These are just a few of the most common hiring mistakes in pharmacies. Use your best judgment and focus on eager candidates with experience in the medical/pharmaceutical field. Doing so will allow for a smoother operation that ultimately results in more customers.

Buying A Veterinary Practice

5 Tips for Buying a Veterinary Practice

Buying a veterinary practice can be a rewarding experience that allows you to earn a living while helping animals in need. Instead of building a new veterinary practice from the ground up, you can purchase a pre-existing practice with all of the employees, equipment and clientele already in place. It’s important to note, however, that not all pre-existing veterinary practices are smart investments. Purchasing the wrong one could end up draining both your time and financial resources. To help prevent this from happening, I have compiled the following buying tips listed below.

1.  Financial Review

Of course the most important tip when buying a veterinary practice is a complete review of the practice historical and current financials.  The saying goes, “numbers never lie” and a thorough financial review will give you great insight into the value of the practice moving forward.  Keep an eye out for down years or downward revenue trends.  This will give you talking points to discuss with the seller.  He/She may have reasonable explanations, but if he/she doesn’t, you may want to steer clear of the practice.  We see many times when a buyer let’s tunnel vision get in the way of common sense.  It is important to determine the reasons for the downtrend and if they are fixable.  Thinking that you can turn around a failing practice, without understanding the reason it is failing is a recipe for disaster.

2. Staff

A veterinary practice relies on an experienced, qualified staff to operate successfully. When you are shopping around for a practice, do a thorough examination of its staff to determine whether or not they seem capable of running the place. It’s oftentimes difficult to find new veterinary associates that have experience in exotic birds and pets. Having a full, experienced staff at your disposal will make your job ten times easier once the practice is in your name.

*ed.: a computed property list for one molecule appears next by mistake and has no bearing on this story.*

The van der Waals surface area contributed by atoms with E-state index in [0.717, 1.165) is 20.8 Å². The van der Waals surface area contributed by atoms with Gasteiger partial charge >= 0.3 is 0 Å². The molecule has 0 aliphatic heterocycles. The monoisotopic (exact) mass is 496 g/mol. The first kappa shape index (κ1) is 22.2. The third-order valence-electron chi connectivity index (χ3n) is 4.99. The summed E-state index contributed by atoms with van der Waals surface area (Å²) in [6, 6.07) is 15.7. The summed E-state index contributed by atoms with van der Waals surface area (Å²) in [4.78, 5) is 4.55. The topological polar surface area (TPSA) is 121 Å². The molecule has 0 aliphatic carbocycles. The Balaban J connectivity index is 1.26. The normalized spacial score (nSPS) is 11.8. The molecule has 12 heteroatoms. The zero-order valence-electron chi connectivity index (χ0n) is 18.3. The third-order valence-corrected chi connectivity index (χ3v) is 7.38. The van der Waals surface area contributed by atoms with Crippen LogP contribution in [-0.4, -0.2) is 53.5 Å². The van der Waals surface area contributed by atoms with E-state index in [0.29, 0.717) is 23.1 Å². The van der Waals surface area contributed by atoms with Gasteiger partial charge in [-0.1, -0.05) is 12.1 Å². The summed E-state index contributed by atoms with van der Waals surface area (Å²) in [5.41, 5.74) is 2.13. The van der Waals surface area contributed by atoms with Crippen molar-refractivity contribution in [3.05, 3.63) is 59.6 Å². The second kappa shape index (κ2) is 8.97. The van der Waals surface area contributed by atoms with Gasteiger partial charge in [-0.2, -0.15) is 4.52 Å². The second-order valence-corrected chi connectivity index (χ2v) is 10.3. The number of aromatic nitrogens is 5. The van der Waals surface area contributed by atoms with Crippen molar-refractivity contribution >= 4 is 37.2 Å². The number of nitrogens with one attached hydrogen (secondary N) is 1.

3. Returning Clients

Don’t be afraid to ask the current owner of the veterinary practice the client retention/bonding rate. This will give you an idea of overall customer satisfaction at the practice.  While an average bonding rate of 60% is good, a higher figure like 80%-90% would be better.  When a large percentage of customers take their pet to a specific veterinary practice once but never return again in the future, there are likely underlying problems that need to be addressed.  By offering quality services to both animal clients and human owners, a practice can achieve a high level of customer satisfaction.

4. Location, Location, Location

Of course, the veterinarian practice’s location is one of the most important elements you should consider. If the practice is located in some obscure part of town that’s difficult to find, you won’t receive a lot of new customers. This doesn’t necessarily mean that it’s a bad business decision, but location is a critical factor that can make or break a veterinary practice. Drive around the practice’s surrounding area to gauge the traffic. A populated, high-traffic area will make your morning commute take a bit longer, but it’s also beneficial in terms of attracting new customers.

5. Brand

Does the veterinary practice have a solid name that people know and trust in the community? If it does, the practice will likely receive new customers strictly from word-of-mouth referrals. Practices which have spent their resources spreading the word about their brand are far more valuable than fly-by-night practices with no exposure.

Dental Interview Mistakes

5 Common Hiring Mistakes at a Dental Practice

Employees are the backbone of any successful dental practice. You can spend thousands of dollars on marketing and promotional material, but unless you have skilled, qualified employees, all of your hard work is for nothing. Dental practices rely on repeat customers to succeed, and ultimately it’s the staff’s responsibility to encourage customers to come back. Keep reading to learn 5 of the most common hiring mistakes in dental practices.

Mistake #1 – Waiting For The “Perfect” Applicant

One of the single most common hiring mistakes in dental practices is waiting around for the “perfect” applicant. You’ll slowly build up a list of applications and resumes as you wait for the dream candidate to come along. Unfortunately, however, there’s no such thing as a “perfect” applicant, and waiting for one will only lead to other possible applicants finding jobs elsewhere.